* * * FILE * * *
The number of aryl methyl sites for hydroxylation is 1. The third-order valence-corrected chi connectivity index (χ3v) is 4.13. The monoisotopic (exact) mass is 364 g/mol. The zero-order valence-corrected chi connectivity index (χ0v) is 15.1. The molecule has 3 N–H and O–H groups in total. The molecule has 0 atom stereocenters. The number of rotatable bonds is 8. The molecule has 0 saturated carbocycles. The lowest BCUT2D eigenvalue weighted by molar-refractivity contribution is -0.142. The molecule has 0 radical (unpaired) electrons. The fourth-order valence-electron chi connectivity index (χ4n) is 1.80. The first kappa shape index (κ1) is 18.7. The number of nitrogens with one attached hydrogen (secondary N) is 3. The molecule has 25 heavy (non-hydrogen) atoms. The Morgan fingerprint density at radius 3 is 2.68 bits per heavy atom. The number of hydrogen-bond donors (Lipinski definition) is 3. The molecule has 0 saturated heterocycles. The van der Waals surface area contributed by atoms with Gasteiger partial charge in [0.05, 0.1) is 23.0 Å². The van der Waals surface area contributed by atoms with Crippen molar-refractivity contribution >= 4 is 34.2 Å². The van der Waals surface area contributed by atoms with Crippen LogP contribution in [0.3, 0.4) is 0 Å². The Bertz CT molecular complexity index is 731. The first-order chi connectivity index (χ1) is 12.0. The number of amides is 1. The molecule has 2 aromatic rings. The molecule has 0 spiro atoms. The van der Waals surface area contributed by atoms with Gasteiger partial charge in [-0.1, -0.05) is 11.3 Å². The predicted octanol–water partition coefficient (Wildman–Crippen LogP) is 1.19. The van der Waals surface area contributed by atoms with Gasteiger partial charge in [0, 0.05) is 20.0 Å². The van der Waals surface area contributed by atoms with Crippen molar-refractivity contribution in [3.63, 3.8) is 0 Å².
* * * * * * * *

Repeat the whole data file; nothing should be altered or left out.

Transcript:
The number of aryl methyl sites for hydroxylation is 1. The third-order valence-corrected chi connectivity index (χ3v) is 4.13. The monoisotopic (exact) mass is 364 g/mol. The zero-order valence-corrected chi connectivity index (χ0v) is 15.1. The molecule has 3 N–H and O–H groups in total. The molecule has 0 atom stereocenters. The number of rotatable bonds is 8. The molecule has 0 saturated carbocycles. The lowest BCUT2D eigenvalue weighted by molar-refractivity contribution is -0.142. The molecule has 0 radical (unpaired) electrons. The fourth-order valence-electron chi connectivity index (χ4n) is 1.80. The first kappa shape index (κ1) is 18.7. The number of nitrogens with one attached hydrogen (secondary N) is 3. The molecule has 25 heavy (non-hydrogen) atoms. The Morgan fingerprint density at radius 3 is 2.68 bits per heavy atom. The number of hydrogen-bond donors (Lipinski definition) is 3. The molecule has 0 saturated heterocycles. The van der Waals surface area contributed by atoms with Gasteiger partial charge in [0.05, 0.1) is 23.0 Å². The van der Waals surface area contributed by atoms with Crippen molar-refractivity contribution >= 4 is 34.2 Å². The van der Waals surface area contributed by atoms with Crippen LogP contribution in [0.3, 0.4) is 0 Å². The Bertz CT molecular complexity index is 731. The first-order chi connectivity index (χ1) is 12.0. The number of amides is 1. The molecule has 2 aromatic rings. The molecule has 0 spiro atoms. The van der Waals surface area contributed by atoms with Gasteiger partial charge in [-0.1, -0.05) is 11.3 Å². The predicted octanol–water partition coefficient (Wildman–Crippen LogP) is 1.19. The van der Waals surface area contributed by atoms with Gasteiger partial charge in [0, 0.05) is 20.0 Å². The van der Waals surface area contributed by atoms with Crippen molar-refractivity contribution in [3.63, 3.8) is 0 Å².